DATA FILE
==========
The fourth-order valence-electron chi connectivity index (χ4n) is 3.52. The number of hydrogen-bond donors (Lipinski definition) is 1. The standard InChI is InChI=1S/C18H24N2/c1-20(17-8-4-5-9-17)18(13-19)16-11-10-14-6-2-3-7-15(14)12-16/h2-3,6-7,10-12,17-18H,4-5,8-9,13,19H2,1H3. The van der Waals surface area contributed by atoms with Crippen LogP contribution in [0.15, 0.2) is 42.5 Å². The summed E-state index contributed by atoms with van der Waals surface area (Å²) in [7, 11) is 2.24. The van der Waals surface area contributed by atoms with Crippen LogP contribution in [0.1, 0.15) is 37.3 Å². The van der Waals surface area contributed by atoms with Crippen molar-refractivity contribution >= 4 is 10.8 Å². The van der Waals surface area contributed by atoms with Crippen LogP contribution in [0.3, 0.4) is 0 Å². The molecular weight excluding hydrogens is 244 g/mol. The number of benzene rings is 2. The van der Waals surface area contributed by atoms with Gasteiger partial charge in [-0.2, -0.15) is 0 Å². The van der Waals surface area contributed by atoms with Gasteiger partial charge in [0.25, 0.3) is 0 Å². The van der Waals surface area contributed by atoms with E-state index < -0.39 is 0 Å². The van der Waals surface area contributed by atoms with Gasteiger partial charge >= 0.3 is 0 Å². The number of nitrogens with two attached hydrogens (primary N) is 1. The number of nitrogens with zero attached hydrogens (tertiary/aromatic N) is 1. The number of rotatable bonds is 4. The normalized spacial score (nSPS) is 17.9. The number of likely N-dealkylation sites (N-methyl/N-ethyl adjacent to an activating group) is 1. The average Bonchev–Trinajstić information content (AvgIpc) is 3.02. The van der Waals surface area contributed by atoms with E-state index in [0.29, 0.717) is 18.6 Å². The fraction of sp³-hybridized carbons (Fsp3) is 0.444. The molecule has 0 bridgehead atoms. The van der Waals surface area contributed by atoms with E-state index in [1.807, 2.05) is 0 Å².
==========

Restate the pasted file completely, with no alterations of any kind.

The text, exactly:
The fourth-order valence-electron chi connectivity index (χ4n) is 3.52. The number of hydrogen-bond donors (Lipinski definition) is 1. The standard InChI is InChI=1S/C18H24N2/c1-20(17-8-4-5-9-17)18(13-19)16-11-10-14-6-2-3-7-15(14)12-16/h2-3,6-7,10-12,17-18H,4-5,8-9,13,19H2,1H3. The van der Waals surface area contributed by atoms with Crippen LogP contribution in [0.15, 0.2) is 42.5 Å². The summed E-state index contributed by atoms with van der Waals surface area (Å²) in [7, 11) is 2.24. The van der Waals surface area contributed by atoms with Crippen LogP contribution in [0.1, 0.15) is 37.3 Å². The van der Waals surface area contributed by atoms with Crippen molar-refractivity contribution >= 4 is 10.8 Å². The van der Waals surface area contributed by atoms with Crippen LogP contribution in [0.3, 0.4) is 0 Å². The molecular weight excluding hydrogens is 244 g/mol. The number of benzene rings is 2. The van der Waals surface area contributed by atoms with Gasteiger partial charge in [-0.2, -0.15) is 0 Å². The van der Waals surface area contributed by atoms with Gasteiger partial charge in [0.25, 0.3) is 0 Å². The van der Waals surface area contributed by atoms with E-state index < -0.39 is 0 Å². The van der Waals surface area contributed by atoms with Gasteiger partial charge >= 0.3 is 0 Å². The number of nitrogens with two attached hydrogens (primary N) is 1. The number of nitrogens with zero attached hydrogens (tertiary/aromatic N) is 1. The number of rotatable bonds is 4. The normalized spacial score (nSPS) is 17.9. The number of likely N-dealkylation sites (N-methyl/N-ethyl adjacent to an activating group) is 1. The average Bonchev–Trinajstić information content (AvgIpc) is 3.02. The van der Waals surface area contributed by atoms with E-state index in [0.29, 0.717) is 18.6 Å². The fraction of sp³-hybridized carbons (Fsp3) is 0.444. The molecule has 0 bridgehead atoms. The van der Waals surface area contributed by atoms with E-state index in [1.807, 2.05) is 0 Å².